Postpartum psychosis is a rare but severe mental condition and symptoms should not be ignored. Symptoms of this rare disorder include confusion and cognitive impairment, hallucinations or delusions, coming in and out of consciousness, and extremely disorganized behavior. Postpartum psychosis is extremely rare, affecting just 0.1% of new mothers, and requires immediate medical attention because of the high risk it carries to both mother and baby.
It can be difficult to make sense of the different terms and names for the types of mood disorders associated with pregnancy and childbirth. Postpartum depression, post pregnancy depression, post childbirth depression, and maternal depression are often bandied about and the average person may not know the key differences.
The term maternal depression is often used to cover a wide range of conditions that occur during childbirth or the year following. Think of maternal depression as a spectrum that encompasses all other associated conditions like prenatal depression, baby blues, postpartum depression, and even postpartum psychosis.
How to find postpartum mental health support
Having a baby is a transformative experience and can take a major toll on your body and mind. The changes in routine, sleeplessness, and mood shifts can be hard to navigate especially while you deal with the changes in your identity that a new baby brings.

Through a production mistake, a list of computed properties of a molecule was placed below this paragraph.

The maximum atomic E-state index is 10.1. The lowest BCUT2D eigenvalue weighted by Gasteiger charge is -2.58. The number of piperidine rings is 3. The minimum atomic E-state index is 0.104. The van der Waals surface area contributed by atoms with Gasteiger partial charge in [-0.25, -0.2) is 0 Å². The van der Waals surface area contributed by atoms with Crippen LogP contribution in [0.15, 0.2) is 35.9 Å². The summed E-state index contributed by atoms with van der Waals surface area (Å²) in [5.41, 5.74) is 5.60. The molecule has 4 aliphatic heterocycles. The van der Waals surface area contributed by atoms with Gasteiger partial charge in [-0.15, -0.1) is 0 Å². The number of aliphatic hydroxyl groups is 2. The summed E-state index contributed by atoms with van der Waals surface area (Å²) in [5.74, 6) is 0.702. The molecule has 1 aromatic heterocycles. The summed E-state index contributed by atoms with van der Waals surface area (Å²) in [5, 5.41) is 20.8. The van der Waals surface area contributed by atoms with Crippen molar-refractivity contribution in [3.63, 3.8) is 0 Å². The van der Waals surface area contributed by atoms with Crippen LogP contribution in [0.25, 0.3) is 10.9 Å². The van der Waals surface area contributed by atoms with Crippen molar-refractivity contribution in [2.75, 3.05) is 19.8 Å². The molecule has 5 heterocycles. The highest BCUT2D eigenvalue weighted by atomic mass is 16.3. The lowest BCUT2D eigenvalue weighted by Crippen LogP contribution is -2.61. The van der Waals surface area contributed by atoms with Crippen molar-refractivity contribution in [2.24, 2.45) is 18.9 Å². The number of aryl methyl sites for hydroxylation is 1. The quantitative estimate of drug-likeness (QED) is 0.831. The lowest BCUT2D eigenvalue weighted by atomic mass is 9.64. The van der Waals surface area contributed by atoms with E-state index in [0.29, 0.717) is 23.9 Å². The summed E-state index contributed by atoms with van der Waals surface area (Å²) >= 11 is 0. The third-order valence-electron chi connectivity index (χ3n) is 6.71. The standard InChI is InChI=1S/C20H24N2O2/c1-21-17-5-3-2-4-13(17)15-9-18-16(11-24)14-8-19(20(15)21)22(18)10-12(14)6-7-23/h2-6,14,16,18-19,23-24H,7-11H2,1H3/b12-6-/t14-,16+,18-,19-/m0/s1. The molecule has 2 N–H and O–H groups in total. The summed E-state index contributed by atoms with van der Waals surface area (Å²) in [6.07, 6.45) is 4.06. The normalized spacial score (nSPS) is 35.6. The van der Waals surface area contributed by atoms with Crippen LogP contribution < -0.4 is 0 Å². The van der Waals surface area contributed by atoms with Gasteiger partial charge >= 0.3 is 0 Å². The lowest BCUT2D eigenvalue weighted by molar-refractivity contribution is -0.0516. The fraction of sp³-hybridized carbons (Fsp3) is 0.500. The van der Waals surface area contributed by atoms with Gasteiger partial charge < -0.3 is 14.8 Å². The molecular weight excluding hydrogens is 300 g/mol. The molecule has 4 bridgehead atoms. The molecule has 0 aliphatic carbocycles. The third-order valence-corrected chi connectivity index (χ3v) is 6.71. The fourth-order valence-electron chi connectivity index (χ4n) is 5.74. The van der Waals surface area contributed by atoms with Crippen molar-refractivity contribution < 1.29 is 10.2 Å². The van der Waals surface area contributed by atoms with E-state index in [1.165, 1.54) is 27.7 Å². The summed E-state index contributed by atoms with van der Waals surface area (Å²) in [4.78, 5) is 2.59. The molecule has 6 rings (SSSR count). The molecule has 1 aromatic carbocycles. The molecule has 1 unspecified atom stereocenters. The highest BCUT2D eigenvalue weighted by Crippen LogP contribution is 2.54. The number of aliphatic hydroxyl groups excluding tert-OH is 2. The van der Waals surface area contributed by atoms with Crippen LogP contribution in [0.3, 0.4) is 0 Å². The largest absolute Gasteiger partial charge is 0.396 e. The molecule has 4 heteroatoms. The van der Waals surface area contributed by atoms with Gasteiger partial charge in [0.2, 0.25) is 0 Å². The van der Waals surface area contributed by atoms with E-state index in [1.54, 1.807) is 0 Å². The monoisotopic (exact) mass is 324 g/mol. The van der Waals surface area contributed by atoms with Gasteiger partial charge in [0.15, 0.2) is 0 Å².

Whether you experience some form of maternal depression like the baby blues or full out PPD it’s important to seek support in the postpartum period. What you are going through is normal and you are not alone in your thoughts and feelings.
Many suffer in silence because they think they shouldn’t feel this way or are too embarrassed to ask for help. Others suffer for fear of being judged and thinking they are a bad mom. It’s always ok to speak to your healthcare provider about your symptoms.
Postpartum mental health support can come in many shapes and sizes. Everyone deals with a new baby differently, but having some form of support can be a lifesaver. That can mean social support from family and friends, or supporting your health in other ways like nutrition and supplements.
Once the baby is born, attention suddenly shifts and many moms feel lost in the shuffle. It’s important to focus on your health as well as the baby’s. Fuel your body with foods that support recovery and don’t forget to support your mind as well. Supplement blends like this one can help manage the ups and downs of mom life to help ease stress naturally.
When to see a doctor
It can be hard to know what’s normal, especially with all the changes a newborn brings. It can be even harder when you are embarrassed or reluctant to admit you are struggling. Getting help doesn’t make you less of a mother and if your symptoms aren’t going away, it’s time to seek help.
It’s especially important to seek care as soon as possible if your symptoms are getting worse, make it hard to care for yourself or the baby, make it hard to complete everyday tasks, or you have thoughts of harming yourself or the baby. There are many successful treatments for maternal depression and you are not alone.
Having a new baby is a monumental event that can bring about a whirlwind of emotions. Many new parents are surprised they don’t feel joy and happiness all the time and get blindsided when they experience sadness and tears.
Baby blues may be a common and normal experience but that doesn’t make it any less stressful for the new mama experiencing them. That’s why it’s important to know the difference between baby blues vs postpartum depression and when to seek help. Just knowing what’s normal and what’s not can be very reassuring and help you navigate the experience.